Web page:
The National Rifle Association is one of the most powerful interest groups in America, and has consistently managed to defeat or weaken proposed gun regulations—even despite widespread public support for stricter laws and the prevalence of mass shootings and gun-related deaths. Firepower provides an unprecedented look at how this controversial organization built its political power and deploys it on behalf of its pro-gun agenda.
Taking listeners from the 1930s to the age of Donald Trump, Matthew Lacombe traces how the NRA's immense influence on national politics arises from its ability to shape the political outlooks and actions of its supporters. He draws on nearly a century of archival records and surveys to show how the organization has fashioned a distinct worldview around gun ownership and used it to mobilize its supporters. Lacombe reveals how the NRA's cultivation of a large, unified, and active base has enabled it to build a resilient alliance with the Republican Party, and examines why the NRA and its members formed an important base that helped fuel Trump's unlikely political rise.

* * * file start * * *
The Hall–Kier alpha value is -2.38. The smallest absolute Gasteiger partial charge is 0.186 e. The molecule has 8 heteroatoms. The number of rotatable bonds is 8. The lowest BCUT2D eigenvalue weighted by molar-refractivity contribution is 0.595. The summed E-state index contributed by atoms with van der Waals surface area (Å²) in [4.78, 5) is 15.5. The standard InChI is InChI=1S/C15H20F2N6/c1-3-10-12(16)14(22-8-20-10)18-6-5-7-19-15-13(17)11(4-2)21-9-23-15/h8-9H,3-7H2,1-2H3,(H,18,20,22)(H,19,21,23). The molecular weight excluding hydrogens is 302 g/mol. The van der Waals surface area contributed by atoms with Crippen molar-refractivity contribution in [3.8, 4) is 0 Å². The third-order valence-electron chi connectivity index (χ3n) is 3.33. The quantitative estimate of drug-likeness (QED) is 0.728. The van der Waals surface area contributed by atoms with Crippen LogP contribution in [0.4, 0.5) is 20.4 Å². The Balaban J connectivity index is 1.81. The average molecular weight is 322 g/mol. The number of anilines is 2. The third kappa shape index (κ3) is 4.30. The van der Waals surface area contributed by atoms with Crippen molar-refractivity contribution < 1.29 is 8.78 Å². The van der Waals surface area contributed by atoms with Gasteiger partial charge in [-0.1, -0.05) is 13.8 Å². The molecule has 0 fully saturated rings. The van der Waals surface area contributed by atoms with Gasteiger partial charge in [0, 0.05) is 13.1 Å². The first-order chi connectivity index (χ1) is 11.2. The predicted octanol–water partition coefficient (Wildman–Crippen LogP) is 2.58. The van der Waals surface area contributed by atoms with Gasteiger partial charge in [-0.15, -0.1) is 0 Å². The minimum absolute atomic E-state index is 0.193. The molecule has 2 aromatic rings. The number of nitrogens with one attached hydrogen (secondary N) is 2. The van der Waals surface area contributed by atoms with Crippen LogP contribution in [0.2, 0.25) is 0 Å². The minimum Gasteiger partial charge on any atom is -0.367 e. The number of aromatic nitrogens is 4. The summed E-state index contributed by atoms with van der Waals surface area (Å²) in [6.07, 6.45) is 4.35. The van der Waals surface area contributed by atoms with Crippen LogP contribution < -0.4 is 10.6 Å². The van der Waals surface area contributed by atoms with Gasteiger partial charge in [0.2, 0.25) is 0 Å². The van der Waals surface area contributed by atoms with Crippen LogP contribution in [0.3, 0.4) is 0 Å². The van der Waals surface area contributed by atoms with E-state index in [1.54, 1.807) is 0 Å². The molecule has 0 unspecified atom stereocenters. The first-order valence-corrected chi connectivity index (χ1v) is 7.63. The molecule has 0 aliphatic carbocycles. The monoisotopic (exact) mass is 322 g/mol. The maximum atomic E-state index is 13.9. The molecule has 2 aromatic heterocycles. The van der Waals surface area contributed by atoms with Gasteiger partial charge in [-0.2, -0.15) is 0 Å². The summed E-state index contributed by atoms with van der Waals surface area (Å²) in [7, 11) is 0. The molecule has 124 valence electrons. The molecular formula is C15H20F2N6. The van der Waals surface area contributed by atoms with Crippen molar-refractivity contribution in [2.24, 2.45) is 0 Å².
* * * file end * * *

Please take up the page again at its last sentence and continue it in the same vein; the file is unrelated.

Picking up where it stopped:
Firepower sheds vital new light on how the NRA has grown powerful by mobilizing average Americans, and how it uses its GOP alliance to advance its objectives and shape the national agenda.